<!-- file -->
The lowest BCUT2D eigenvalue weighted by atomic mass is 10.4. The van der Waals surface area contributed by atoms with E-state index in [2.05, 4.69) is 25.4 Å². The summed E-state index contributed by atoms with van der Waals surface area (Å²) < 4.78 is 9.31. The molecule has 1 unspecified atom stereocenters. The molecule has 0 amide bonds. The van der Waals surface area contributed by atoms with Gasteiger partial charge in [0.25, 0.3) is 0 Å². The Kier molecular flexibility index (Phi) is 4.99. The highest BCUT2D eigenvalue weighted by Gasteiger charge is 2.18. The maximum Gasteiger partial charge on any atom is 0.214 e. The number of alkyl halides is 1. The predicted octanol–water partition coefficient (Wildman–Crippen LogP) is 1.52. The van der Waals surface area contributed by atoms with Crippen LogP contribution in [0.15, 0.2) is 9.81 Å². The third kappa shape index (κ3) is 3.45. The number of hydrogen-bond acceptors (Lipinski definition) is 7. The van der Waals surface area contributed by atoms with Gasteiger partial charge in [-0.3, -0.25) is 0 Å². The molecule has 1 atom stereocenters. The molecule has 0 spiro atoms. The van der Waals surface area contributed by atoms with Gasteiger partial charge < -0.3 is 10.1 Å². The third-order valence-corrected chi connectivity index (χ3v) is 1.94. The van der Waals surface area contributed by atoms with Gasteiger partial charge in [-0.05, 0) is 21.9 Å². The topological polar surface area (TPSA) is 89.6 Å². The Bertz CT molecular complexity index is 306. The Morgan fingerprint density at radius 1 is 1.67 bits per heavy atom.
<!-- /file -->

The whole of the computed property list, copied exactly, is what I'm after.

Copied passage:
The lowest BCUT2D eigenvalue weighted by atomic mass is 10.4. The van der Waals surface area contributed by atoms with E-state index in [2.05, 4.69) is 25.4 Å². The summed E-state index contributed by atoms with van der Waals surface area (Å²) < 4.78 is 9.31. The molecule has 1 unspecified atom stereocenters. The molecule has 0 amide bonds. The van der Waals surface area contributed by atoms with Gasteiger partial charge in [0.25, 0.3) is 0 Å². The Kier molecular flexibility index (Phi) is 4.99. The highest BCUT2D eigenvalue weighted by Gasteiger charge is 2.18. The maximum Gasteiger partial charge on any atom is 0.214 e. The number of alkyl halides is 1. The predicted octanol–water partition coefficient (Wildman–Crippen LogP) is 1.52. The van der Waals surface area contributed by atoms with Crippen LogP contribution in [0.15, 0.2) is 9.81 Å². The third kappa shape index (κ3) is 3.45. The number of hydrogen-bond acceptors (Lipinski definition) is 7. The van der Waals surface area contributed by atoms with Gasteiger partial charge in [-0.3, -0.25) is 0 Å². The molecule has 1 atom stereocenters. The molecule has 0 spiro atoms. The van der Waals surface area contributed by atoms with Gasteiger partial charge < -0.3 is 10.1 Å². The third-order valence-corrected chi connectivity index (χ3v) is 1.94. The van der Waals surface area contributed by atoms with Gasteiger partial charge in [-0.05, 0) is 21.9 Å². The topological polar surface area (TPSA) is 89.6 Å². The Bertz CT molecular complexity index is 306. The Morgan fingerprint density at radius 1 is 1.67 bits per heavy atom.